New Study Shows Viability of Heart Pumps for Older Heart-Failure Patients

 

June 30, 2011

June 30, 2011 — Results of a clinical research study at Sharp Memorial Hospital indicate that patients 70 years of age or older have good functional recovery, survival and quality of life at two years when undergoing left ventricular assist device (LVAD) therapy for heart failure. The study was released in the June 21 edition of the Journal of the American College of Cardiology.

The study's lead author, Robert M. Adamson, M.D., medical director of the cardiac transplantation program at Sharp Memorial, and colleagues concluded that LVAD therapy should be considered an "attractive option" for some patients, and that advanced age alone should not determine whether or not a patient receives LVAD support. The research team also noted "very good results can be achieved in a community hospital setting with a focused effort from a dedicated team."

Patients in the study were implanted with Thoratec's HeartMate II LVAD, which received U.S. Food and Drug Administration (FDA) approval for bridge to transplantation therapy in April 2008 and for destination therapy in January 2010 for transplant-ineligible heart-failure patients. At Sharp Memorial, which serves as a Thoratec training site, the transplant team has implanted nearly 130 HeartMate II devices. The physicians and staff there have been working together since the 1980s and performed San Diego's first heart transplant in 1985. Since then, the team has performed more than 340 heart transplants and numerous implant procedures. They also have the longest LVAD-supported patient in the world, who first received the device more than nine years ago in March 2002.

"With an increasing population of elderly patients with advanced heart failure who have limited treatment options, the FDA's approval of LVAD therapy make sense for many individuals," said Adamson. "Older patients in the study were very appreciative of the improved quality of life afforded by LVAD therapy. While younger patients want to live longer, older patients want to live better."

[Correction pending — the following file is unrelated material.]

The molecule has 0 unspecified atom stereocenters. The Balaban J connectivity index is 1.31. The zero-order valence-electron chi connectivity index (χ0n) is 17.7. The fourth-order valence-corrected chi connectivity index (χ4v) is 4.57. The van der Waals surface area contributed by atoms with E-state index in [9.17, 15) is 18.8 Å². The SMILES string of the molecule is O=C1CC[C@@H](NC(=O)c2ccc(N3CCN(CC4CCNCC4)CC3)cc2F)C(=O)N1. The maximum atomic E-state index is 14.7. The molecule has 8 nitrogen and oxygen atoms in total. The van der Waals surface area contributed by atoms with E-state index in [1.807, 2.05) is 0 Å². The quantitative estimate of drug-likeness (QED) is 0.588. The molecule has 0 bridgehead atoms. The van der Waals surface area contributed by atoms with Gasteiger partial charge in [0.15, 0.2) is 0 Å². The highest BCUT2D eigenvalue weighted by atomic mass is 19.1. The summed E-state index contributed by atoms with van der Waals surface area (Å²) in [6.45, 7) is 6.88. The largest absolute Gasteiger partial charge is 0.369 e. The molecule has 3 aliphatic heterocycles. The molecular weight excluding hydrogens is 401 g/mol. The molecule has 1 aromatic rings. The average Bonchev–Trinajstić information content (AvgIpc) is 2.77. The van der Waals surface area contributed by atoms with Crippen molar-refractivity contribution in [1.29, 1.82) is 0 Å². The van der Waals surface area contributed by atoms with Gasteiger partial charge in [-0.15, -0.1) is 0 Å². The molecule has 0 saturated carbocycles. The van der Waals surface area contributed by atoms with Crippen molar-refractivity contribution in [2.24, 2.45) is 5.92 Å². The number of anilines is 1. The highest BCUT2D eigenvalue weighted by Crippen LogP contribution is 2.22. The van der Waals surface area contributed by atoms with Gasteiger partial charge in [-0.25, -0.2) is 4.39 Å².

During the research period, 55 patients received the HeartMate II between Oct. 5, 2005, and Jan. 1, 2010, as part of either bridge to transplantation or destination therapy trials. Patients were separated into two age groups: 70 years of age or younger (30 patients) and older than 70 years of age (25 patients). Pre-operatively, all patients were classified as having severe heart failure, showing symptoms of cardiac insufficiency at rest (New York Heart Association Class IV). The research team compared outcome measures between the two groups including survival, length of hospital stay, adverse events and quality of life.

The survival rate between the two groups was not statistically different. For patients older than 70, the survival rate was 97 percent at one month, 75 percent at one year and 70 percent at two years. For patients 70 and younger, the rate was 96 percent at one month, 72 percent at one year and 65 percent at two years.

The average length of hospital stay for the older group was 24 days, which was similar to length of stay for the younger group (23 days). The researchers found no differences in the incidence of adverse events between the two groups, and quality of life and functional status improved significantly in both groups.

Co-authors of the study at Sharp Memorial include Marcia Stahovich, RN; Suzanne Chillcott, BSN; Sam Baradarian, M.D.; Joseph Chammas, M.D.; Brian Jaski, M.D.; Peter Hoagland, M.D. and Walter Dembitsky, M.D.

For more information: www.sharp.com/memorial